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The Giants’ offense has single-handedly sunk their playoff odds

The situation looks grim.

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MLB: San Francisco Giants at Arizona Diamondbacks Joe Camporeale-USA TODAY Sports

You may remember the hubbub in the offseason about the Giants’ PECOTA projection, which gave them an 84-78 record and chance to make the postseason. The latest projections have the Giants finishing with 82 wins and, therefore, not making the postseason.

Why is that? It turns out (stage whisper) THE GIANTS CAN’T SCORE RUNS. If you just take their average runs per game (4.08) and multiply it by the remaining games (61), you get 248.8, or 249 runs. These updated PECOTA standings give them a little bit more help:

Before the season, the system projected 700 runs scored for the Giants. 4.08 runs per game over the final 61 gets them 661 and if you add PECOTA’s numbers instead it’s 671.

Obviously, PECOTA is a more advanced and accurate system than my piddly little divide and multiply method, but they both produce the same general result: not a lot of offense is coming down the pike.

The runs that will be coming get an assist from Evan Longoria and Joe Panik’s returns and, with any luck, a resurgence of Buster Posey’s power following a recent cortisone injection into his hip. Brandon Belt hasn’t dropped off so much, but if he could heat up again, that would be great. Alen Hanson and Gorkys Hernandez have both cooled off considerably, but still offer enough to be more than adequate fill-ins.

You might argue that, Well, Bryan, you absolute idiot, if they can’t score, they can at least pitch better — that’s what’s gotten them to the postseason every other time, you moron.

Sure! Of course run prevention will always be a part of this. In their recent playoffs run, they’ve allowed totals of 583 (2010), 649 (2012), 614 (2014),and 631 (2016). That PECOTA projection for the remainder of 2018 says they’ll give up 695, guaranteeing they’ll miss a shot at the Wild Card Game. Run prevention is definitely an area where they could improve.

On the other hand, here’s how the rest of the National League playoff hopefuls project out the rest of the way (by runs scored & runs allowed)

ATL 758 715

PHI 729 697

WAS 734 676

CHC 826 684

MIL 724 662

STL 740 714

PIT 726 731

LAD 775 704

AZ 717 636

COL 777 782

Figure the Cubs and Dodgers are the division winners. This puts the potential Wild Card field at 6 (Diamondbacks, Brewers, Cardinals, and two out of Braves, Phillies, and Nationals) including the Giants, whose 695 projected runs allowed puts them in a comfortable slot with Atlanta, Philadelphia, St. Louis, Pittsburgh, and Colorado (who I didn’t include in the 6 team field, but could still very much be a factor, making this a 7-team field). There are simply more runs scored right now.

Where the Giants don’t stack up is on offense. Their feeble output is no match against the field and with very few moves available to them or even being contemplated, it appears this will be the reason why they don’t contend down the stretch.

What we’re really talking about here, though, is about 40 runs. The Giants don’t need to match the offensive output of the other teams, they just have to get close to create the necessary “weirdness” and wild swings of luck.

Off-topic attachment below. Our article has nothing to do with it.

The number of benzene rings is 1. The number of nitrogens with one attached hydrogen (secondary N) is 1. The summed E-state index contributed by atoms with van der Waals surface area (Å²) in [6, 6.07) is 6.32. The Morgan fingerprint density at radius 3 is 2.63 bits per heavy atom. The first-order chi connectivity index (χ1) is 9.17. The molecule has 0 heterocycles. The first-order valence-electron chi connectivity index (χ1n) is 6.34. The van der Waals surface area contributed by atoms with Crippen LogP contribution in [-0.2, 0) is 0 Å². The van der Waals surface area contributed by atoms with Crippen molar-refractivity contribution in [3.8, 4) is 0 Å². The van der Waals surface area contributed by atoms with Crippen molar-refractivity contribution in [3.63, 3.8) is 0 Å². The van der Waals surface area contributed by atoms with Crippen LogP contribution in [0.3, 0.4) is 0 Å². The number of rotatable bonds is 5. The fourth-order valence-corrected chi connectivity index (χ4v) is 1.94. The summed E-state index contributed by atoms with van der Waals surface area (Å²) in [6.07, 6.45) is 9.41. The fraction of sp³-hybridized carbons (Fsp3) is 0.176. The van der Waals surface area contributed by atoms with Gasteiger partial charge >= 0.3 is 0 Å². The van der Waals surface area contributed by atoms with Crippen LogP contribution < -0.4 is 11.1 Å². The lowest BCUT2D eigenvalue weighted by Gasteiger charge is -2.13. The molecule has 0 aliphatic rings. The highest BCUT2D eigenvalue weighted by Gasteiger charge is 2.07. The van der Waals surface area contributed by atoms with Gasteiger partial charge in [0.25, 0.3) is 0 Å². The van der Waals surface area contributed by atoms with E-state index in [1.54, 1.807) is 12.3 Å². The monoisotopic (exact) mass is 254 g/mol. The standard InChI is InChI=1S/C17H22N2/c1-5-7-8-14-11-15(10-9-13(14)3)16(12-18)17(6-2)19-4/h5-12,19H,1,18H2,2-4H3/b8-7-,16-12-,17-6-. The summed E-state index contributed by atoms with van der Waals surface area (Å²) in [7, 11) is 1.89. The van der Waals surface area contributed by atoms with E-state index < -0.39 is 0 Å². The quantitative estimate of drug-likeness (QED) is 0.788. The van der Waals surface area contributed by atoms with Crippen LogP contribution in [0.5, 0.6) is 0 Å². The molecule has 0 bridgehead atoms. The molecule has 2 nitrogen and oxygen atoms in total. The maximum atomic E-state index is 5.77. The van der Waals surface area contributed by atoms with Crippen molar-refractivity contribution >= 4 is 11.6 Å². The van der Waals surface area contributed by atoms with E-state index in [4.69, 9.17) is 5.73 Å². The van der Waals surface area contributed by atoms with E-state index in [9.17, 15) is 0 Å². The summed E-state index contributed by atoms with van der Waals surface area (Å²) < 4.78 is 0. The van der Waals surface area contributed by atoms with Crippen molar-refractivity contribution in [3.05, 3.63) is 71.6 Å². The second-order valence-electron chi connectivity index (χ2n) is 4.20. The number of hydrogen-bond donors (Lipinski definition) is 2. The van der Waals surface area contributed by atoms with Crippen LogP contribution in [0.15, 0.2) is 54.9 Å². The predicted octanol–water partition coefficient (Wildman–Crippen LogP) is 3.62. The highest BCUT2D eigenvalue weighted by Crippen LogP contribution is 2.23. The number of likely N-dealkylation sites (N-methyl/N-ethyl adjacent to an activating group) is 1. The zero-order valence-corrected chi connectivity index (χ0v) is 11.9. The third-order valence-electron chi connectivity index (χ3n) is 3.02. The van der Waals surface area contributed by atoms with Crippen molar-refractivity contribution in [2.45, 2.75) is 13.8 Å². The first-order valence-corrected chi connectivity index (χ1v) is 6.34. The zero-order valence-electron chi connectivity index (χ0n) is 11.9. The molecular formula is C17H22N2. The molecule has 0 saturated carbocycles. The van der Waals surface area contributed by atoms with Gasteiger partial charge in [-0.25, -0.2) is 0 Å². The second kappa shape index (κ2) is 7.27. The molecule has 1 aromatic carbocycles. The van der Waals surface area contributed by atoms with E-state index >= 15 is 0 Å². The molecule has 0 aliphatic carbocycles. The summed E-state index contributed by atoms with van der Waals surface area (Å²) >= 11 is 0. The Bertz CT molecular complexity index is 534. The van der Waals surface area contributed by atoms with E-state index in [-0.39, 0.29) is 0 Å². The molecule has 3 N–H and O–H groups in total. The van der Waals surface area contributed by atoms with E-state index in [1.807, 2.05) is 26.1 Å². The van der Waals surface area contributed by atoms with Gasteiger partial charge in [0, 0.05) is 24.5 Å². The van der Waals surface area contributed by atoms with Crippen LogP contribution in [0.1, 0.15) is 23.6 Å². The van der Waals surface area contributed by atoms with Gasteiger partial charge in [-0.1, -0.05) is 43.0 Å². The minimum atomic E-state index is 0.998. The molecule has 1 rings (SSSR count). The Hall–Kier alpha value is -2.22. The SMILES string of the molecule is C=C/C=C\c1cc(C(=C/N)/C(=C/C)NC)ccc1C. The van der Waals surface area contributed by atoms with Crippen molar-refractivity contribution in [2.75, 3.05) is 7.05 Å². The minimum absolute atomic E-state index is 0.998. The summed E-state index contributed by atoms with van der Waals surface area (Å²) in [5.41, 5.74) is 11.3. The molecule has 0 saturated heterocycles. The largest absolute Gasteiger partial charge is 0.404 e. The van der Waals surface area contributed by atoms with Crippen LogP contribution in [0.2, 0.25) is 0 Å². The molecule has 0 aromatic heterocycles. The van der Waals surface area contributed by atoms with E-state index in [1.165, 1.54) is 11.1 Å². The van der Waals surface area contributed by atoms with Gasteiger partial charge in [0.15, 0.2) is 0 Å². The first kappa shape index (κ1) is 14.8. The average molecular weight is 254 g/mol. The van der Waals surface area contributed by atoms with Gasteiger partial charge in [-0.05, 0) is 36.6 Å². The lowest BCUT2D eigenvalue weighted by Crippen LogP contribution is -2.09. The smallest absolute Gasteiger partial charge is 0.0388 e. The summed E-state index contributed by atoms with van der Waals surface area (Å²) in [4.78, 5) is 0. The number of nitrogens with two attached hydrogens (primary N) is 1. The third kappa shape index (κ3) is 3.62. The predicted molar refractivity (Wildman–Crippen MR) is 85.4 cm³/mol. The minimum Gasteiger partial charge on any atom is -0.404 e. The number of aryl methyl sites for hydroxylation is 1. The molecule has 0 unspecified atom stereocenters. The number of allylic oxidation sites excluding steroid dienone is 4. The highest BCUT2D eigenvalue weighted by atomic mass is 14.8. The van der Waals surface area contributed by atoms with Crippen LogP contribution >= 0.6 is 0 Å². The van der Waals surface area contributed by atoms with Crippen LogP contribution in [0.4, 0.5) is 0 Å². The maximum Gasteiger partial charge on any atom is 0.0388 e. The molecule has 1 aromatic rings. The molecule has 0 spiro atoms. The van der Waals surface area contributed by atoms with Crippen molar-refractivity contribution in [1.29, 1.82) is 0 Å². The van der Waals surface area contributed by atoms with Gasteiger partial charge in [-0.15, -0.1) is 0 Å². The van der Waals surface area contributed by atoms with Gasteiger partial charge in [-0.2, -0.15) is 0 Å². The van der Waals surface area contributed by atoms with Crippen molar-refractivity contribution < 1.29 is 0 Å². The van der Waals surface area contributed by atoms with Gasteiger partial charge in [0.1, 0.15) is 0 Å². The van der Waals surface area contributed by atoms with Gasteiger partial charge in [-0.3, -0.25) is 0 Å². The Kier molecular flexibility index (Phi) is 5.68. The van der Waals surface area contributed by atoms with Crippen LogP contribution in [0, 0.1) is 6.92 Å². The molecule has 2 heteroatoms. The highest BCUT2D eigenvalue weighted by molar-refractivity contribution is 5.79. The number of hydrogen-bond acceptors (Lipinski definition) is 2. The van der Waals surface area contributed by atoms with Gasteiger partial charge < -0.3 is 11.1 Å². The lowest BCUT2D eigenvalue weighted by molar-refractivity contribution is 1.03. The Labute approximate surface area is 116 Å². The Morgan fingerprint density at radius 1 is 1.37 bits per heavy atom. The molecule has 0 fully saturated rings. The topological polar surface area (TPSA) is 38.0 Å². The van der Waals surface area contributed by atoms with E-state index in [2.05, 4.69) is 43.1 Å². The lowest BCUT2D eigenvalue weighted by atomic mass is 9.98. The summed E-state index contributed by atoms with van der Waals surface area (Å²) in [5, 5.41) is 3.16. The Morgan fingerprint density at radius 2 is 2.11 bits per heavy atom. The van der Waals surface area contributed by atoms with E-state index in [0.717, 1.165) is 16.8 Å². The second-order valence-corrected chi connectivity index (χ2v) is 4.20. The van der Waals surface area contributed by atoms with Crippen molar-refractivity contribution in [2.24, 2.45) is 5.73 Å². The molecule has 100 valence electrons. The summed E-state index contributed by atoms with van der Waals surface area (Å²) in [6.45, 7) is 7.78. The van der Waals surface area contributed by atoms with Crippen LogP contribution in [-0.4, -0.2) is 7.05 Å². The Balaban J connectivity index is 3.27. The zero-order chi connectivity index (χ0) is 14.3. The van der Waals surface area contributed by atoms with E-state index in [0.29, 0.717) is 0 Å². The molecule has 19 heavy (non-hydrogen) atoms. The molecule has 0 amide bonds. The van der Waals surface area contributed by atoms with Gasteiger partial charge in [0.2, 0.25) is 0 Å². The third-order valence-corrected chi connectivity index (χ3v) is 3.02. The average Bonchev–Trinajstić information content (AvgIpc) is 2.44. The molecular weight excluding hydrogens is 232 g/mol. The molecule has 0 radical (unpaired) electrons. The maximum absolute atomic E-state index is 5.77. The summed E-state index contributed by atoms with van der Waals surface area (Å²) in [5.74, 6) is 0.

Where could they possibly get 40 runs from? If we’re generous and say that the return of Longoria and Joe Panik give them 15 more runs than the projection (remember: every 10 runs equals 1 win above replacement), then that means the Giants are about 2.5 wins above replacement from staying in the race, potentially. Where can the Giants find this value?

Their obvious upgrade needs are in the outfield. Left field, specifically. Is there a 2.5 win outfielder on the trade market? If there were, it certainly wouldn’t be someone the Giants could afford. To put it in perspective, Manny Machado is projected to be a 2-win player over his remaining games with the Dodgers.

C.C. Sabathia was worth 4.6 fWAR when the Brewers traded for him back in 2008, but that deal was made at the beginning of July. A trade for a pitcher still feels like it’d be tough for the Giants to pull off and it doesn’t seem like they’d be able to land someone who would provide so much value that it would overcome the team’s lack of offense.

Last week, Eno Sarris played with Statcast data to see if any current players could conceivably have a better second half. He looked at expected numbers versus actual numbers as generated by that data, and came up with 15 players who stood out as ready to perhaps positively regress to the mean over the season’s final months.

Among those named was Evan Longoria, whose expected OPS (.810) was nearly 100 points higher than his actual OPS (.712). The only players with greater disparities who are not on playoff teams are Alcides Escobar (.522 actual, .644 expected) and Chris Davis (.506 actual, .615 expected).


The only “interesting” player on that list is the Orioles’ 26-year old left fielder, Trey Mancini. Last season, he posted a 293.338.488 line with 24 home runs in 586 plate appearances. This year, on a dreadful Orioles team, it’s 221.293.366 with 12 home runs in 382 plate appearances. Doubtful the Giants would want to get him (65 walks, 235 strikeouts in his career and a bad defender) and doubtful the Orioles would want to trade a youngish player when they’re starting a rebuild.

Bruce Bochy cajoled his guys to play better and after surveying the landscape, he’s right. That’s the only way this has any chance of working out in the Giants’ favor down the stretch.